Advice from real friends

I HAVE said in my previous columns that there were many hits and misses during the first 100 days of President Roa Duterte’s administration.

Yes, there were hits. As expected, the President hit the ground running as he battled crime, corruption and illegal drugs immediately. His efforts resonated with the people who had been longing for a leader with resolve. This was in contrast to six years of the Aquino administration characterized by incompetence, insensitivity and hypocrisy.

As a result, Mr. Duterte enjoys excellent trust and satisfaction ratings.

I want to believe that despite the cursing, the President can still change between now and the end of his term. He can become the leader we all want him to be.

But there were misses, too, especially in foreign policy. For example, in the pursuit of an “independent foreign policy,” he wants to pivot to China and Russia at the expense of our ties with the United States. This simply does not make sense especially now when we all live in a global community.

The assessment of former President Fidel Ramos was most telling. Ramos said in his column in another broadsheet:

Ramos added: “Although removing the drug menace is one of the [country’s biggest problems] it is not the whole thing...I am sorry to say this, President Duterte, my President, our President. This is 20th  century thinking. We are now in the 21stcentury.”

Senior Associate Justice Antonio Carpio also weighed in on Mr. Duterte’s pronouncement on ending joint US Joint Patrols in the South China Sea.

Carpio urged the President to understand the importance of holding patrols within the Philippines Exclusive Economic Zone.

The President must learn to heed advice from friends. Who else would tell you about your shortcomings but your friends?

On Oct. 7, President Duterte revealed that the National Democratic Front, the political arm of the Communist Party of the Philippines, had insisted on the withdrawal of US troops and cancellation of the joint military exercises as a condition for peace.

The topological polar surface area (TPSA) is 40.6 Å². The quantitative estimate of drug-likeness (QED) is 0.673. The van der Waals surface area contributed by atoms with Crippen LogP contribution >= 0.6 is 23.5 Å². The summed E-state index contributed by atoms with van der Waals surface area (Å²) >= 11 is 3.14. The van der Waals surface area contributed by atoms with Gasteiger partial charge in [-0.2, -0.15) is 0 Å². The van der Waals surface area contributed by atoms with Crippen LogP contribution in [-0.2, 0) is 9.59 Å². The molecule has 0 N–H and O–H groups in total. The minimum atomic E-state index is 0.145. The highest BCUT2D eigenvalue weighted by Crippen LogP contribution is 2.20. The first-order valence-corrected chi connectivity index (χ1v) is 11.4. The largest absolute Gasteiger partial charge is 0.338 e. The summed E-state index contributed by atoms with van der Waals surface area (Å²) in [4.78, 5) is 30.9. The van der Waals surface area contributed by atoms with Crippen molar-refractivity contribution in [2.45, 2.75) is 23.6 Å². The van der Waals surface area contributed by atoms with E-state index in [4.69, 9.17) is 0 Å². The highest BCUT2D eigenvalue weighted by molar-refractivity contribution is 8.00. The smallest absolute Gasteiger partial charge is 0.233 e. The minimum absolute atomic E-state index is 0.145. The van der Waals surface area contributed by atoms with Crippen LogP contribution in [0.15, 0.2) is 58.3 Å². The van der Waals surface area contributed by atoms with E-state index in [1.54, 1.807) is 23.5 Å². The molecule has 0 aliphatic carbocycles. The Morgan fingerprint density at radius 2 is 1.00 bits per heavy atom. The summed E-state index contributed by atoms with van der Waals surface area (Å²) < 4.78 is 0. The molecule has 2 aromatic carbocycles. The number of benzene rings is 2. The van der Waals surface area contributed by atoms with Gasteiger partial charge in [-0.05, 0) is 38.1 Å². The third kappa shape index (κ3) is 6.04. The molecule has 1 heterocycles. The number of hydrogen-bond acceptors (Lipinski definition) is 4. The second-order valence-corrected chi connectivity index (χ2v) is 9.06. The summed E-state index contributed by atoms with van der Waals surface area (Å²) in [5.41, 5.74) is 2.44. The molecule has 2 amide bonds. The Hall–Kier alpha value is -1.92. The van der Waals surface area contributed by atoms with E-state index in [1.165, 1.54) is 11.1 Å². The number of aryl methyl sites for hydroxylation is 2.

Santa Banana, would the President rather believe the communists than a former president and a Justice, who are after the good of 101 million Filipinos?

I’m all for peace with rebels, separatists and secessionists—but not at all costs!

* * *

What bitter irony than even a government agency as innocuous as the Climate Change Commission is not spared from politics, intrigues, and back-stabbing.

I have been told that things are messy in the government body tasked with protecting Mother Earth. I would have thought it would be run by a group of sociable pacifists, but the exact opposite is taking place.

As in every other organization, trouble traces its roots to fierce rivalry among the commissioners and heads of divisions. The situation has actually reached a point where instead of doing their jobs, personnel are drawing battle lines, keeping secrets, and dedicating all their time to formulating smear campaigns against one another.

In the meantime, highly important matters such as the People’s Survival Fund remain on the backburner.

Insiders tell me that the level of infighting has reached a point where Commissioner Emmanuel de Guzman and his chief of staff Alfred Anviado have actually hired several—yes, several—bodyguards to project an air of intimidation and possibly scare off their detractors.

Is it true that both continue to namedrop Senator Loren Legarda, Finance Secretary Carlos “Sonny” Dominguez and Cabinet Secretary Jun Evasco as their protectors in order to let everyone know that they are supposedly backed by the big guns?

On the other side of the fence, there is Commissioner Venice Victorio and Commission Legal Chief Railla Puno, who are said to be openly critical of the current administration.

The reason? Trips.

Instead of doing their jobs, the people at Climate Change Commission are fighting over things like airfare accommodations, who get sent to the US and who gets sent to Vancouver and who flies in business class or economy. In fact, according to insiders the current battleground right now is the upcoming climate change talks in Marrakesh. Commissioners and division chiefs are squabbling over travel details.

Meanwhile, at the Bureau of Customs, things are moving from bad to worse. Customs Commissioner Nicanor Faeldon recruited no less than 40 of his former coup plotters from the Magdalo Group to help him clean the graft-ridden bureau.

But insiders tells me that the Faeldon recruits are totally clueless about what is going on at the bureau.

That’s what the President gets for appointing somebody ignorant of how Customs runs.

I recall what happened during the incumbency of the late President Ramon Magsaysay. He recruited 400 cadets from the Philippine Military Academy to man sensitive Customs position in an effort to rid the bureau of corruption.

After a month or so, the 400 PMA cadets also became corrupt.

Topics: Emil Jurado , Advice from real friends
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